The opposition parties are hoping to bring the WE Charity controversy back into focus with the resumption of key House of Commons committees this week.
Studies on the matter were silenced by Prime Minister Justin Trudeau’s decision to prorogue Parliament in August and, since the return to the House of Commons last week, the Liberals haven’t shown an interest in resuming the probes. But the opposition parties say they plan to put the issue back in the spotlight after it’s been on the back burner amid a surge in COVID-19 cases and shuttered committees.
However, the next phase of investigations into the $543.5-million Canada Student Service Grant program – the administration of which was awarded to WE in June before the contract was cancelled amid conflict of interest claims – could look different. In the past few months, five different House of Commons committees have had the issue on their agendas.
The NDP says it wants to pare that down.
“We don’t need five committees studying one scandal," NDP MP and ethics critic Charlie Angus said, adding it’s a “waste of our efforts.”
"I think we need to tie it together so we can move on to other issues.”
The Conservatives are also considering dropping some committee studies, but have not yet decided on their approach, a source said. The Globe and Mail is not releasing their name because they are not permitted to speak publicly about internal party discussions.
In the minority Parliament, if the Liberals don’t support a committee study, the Conservatives, NDP and Bloc Québécois would all have to agree in order to ensure a review at committee.
Mr. Angus said the issues still outstanding include receiving documents and records from WE Charity, which in September announced it is closing its Canadian operations. Details on the speaking fees that Mr. Trudeau’s family members received from WE also haven’t been submitted yet and, in August, The Globe reported that the documents the government had released so far were excessively redacted.
Prior to Parliament’s prorogation, three committees – finance, ethics and government operations – had all started probes and the official languages committee was beginning its own review. Last week, the Conservatives raised the issue at a fifth committee – procedure and House affairs – in connection to its study of the government’s reasons for prorogation. In the summer, the Liberals supported some of those studies. Since returning to the House though, they have evaded questions around the release of more documents, delayed a decision on the study at procedure and House affairs, and stayed mum on studies at other committees.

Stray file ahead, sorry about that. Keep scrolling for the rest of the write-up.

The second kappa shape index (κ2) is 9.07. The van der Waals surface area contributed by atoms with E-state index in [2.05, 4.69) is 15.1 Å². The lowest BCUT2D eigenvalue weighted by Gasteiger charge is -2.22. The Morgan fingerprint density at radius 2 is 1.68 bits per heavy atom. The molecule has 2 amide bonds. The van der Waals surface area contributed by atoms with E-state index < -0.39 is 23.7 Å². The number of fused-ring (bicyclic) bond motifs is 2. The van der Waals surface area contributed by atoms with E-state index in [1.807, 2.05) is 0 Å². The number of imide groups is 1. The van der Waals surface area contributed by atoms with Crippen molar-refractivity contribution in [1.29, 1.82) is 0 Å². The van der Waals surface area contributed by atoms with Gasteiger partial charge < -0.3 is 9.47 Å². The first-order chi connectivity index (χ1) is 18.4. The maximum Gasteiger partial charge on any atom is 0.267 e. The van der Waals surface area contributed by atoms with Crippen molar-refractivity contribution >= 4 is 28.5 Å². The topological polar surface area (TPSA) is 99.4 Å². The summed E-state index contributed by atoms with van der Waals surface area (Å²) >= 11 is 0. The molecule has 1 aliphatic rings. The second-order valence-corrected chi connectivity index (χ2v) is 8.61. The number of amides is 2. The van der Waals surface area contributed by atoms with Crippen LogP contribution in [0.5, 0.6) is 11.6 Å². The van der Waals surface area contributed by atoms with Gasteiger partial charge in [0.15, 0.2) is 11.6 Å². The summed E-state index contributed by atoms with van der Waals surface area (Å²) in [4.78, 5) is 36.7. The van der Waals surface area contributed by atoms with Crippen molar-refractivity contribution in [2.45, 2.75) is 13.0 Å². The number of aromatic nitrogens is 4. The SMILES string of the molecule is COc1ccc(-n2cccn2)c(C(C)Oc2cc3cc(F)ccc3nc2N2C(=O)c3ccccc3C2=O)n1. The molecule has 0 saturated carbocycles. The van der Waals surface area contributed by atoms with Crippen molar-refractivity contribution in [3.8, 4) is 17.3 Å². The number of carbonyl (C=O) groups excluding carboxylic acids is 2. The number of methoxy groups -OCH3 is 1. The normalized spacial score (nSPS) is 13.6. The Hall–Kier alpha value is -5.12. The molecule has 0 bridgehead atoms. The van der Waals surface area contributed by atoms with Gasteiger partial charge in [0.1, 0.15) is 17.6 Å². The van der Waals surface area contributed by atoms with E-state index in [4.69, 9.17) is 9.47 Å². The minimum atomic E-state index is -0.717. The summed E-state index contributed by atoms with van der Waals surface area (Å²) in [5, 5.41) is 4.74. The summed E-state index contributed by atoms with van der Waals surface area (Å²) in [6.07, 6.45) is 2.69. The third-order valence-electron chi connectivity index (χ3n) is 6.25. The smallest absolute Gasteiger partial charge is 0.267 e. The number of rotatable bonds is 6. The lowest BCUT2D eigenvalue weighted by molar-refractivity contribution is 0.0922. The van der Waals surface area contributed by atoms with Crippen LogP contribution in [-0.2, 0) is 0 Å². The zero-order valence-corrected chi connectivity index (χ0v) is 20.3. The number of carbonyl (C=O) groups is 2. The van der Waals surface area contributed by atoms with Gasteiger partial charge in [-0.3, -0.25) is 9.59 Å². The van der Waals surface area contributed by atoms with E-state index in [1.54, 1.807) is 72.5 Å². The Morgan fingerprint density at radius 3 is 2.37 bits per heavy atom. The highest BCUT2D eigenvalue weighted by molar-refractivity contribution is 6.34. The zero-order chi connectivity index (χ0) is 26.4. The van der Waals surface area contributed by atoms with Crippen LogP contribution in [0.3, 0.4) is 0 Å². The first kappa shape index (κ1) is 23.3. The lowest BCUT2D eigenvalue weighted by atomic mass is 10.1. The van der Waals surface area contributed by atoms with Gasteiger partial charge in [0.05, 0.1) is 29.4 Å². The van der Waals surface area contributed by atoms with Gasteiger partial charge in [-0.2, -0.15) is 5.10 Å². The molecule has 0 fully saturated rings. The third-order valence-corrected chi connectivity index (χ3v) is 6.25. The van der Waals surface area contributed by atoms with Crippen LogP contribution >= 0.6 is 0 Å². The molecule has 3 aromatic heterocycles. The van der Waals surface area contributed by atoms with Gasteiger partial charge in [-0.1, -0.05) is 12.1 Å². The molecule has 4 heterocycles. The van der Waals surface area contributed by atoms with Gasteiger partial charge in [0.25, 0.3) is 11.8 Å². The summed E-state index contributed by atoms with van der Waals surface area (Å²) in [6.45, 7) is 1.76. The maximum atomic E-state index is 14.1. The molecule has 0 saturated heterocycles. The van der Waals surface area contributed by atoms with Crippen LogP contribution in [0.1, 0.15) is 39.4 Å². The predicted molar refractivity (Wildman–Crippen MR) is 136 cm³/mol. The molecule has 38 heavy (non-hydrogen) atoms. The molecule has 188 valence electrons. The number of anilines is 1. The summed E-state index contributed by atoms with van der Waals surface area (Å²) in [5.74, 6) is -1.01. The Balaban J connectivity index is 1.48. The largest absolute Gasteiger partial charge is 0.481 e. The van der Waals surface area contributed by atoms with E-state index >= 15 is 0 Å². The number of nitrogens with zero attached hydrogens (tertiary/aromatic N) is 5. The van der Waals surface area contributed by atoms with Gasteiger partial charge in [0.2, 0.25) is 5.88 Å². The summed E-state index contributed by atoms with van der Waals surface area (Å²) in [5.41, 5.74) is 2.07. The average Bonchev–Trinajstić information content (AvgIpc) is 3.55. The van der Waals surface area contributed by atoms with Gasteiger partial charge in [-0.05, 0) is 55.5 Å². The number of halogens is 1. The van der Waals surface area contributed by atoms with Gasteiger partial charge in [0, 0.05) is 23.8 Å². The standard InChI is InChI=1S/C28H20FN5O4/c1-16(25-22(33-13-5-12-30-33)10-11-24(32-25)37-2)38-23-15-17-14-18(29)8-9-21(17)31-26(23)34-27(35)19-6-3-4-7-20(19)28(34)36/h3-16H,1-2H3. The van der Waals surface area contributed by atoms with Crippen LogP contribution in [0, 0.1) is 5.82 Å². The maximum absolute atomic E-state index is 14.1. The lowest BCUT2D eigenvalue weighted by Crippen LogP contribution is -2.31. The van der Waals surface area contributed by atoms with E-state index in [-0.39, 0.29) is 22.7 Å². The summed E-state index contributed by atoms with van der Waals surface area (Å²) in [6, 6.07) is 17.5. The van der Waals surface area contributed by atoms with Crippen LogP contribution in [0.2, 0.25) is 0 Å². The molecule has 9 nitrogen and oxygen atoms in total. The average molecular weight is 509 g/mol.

“The Conservatives are quite enthusiastic about this one issue. They can certainly continue to talk about the WE Charity and spin conspiracy theories. We are going to stay focused on delivering for Canadians,” Prime Minister Justin Trudeau said in response to a question from Conservative MP Pierre Poilievre last week.
In response to whether the Liberals would support any committee studies, the House Leader’s office said the government is staying focused on the pandemic.
Last week, the Tories introduced a 15-part motion at the procedure and House affairs committee to call Mr. Trudeau and other ministers as witnesses and force the sweeping release of records related to the WE Charity controversy and allegations of improper lobbying by Robert Silver, the husband of Mr. Trudeau’s chief of staff. The motion also asks for any records of the government discussing prorogation with WE Charity or Mr. Silver and requires an accounting of senior WE staff members' affiliation with all entities dating back to 2015. (On Sept. 23, the Ethics Commissioner dismissed conflict-of-interest charges against Mr. Silver but the office of the federal Lobbying Commissioner has said it is still reviewing Mr. Silver’s actions.)
Mr. Angus called the Tory motion an overreach and a “witch hunt" and said the NDP won’t support it without amendments.
Conservative Whip Blake Richards said the government’s prorogation and committee delays wouldn’t have happened “unless there’s something they’re trying to hide." Mr. Trudeau has said the prorogation was needed in order to launch a pandemic recovery plan.
The procedure and House affairs committee will meet Tuesday to debate the Conservative motion, and other committees will start meetings on Thursday. Each committee will decide for itself whether to restart its investigations into the government’s contract with WE.
Putting the spotlight back on the controversy is smart politics, according to Nik Nanos, the chief data scientist and founder of Nanos Research. “It’s been a winning strategy" for the opposition, he said, noting that focusing on the controversy “derailed any momentum that the Liberals built over the course of the pandemic.”
However, he added that the pandemic remains the top issue “hands down.” So while the WE controversy is damaging to the brand of the Liberals and the Prime Minister, Mr. Nanos said the Conservatives can’t focus on it to the exclusion of the health and economic crises brought on by the novel coronavirus.
Mr. Poilievre said his party will do both. “We should be able to expose Liberal corruption while putting forward plans to protect the lives and livelihoods of Canadians during a pandemic," he said.
Last week, Bloc Québécois House Leader Alain Therrien said he wasn’t against the motion proposed by the Conservatives. The Bloc declined requests for further comment from The Globe.
Know what is happening in the halls of power with the day’s top political headlines and commentary as selected by Globe editors (subscribers only). Sign up today.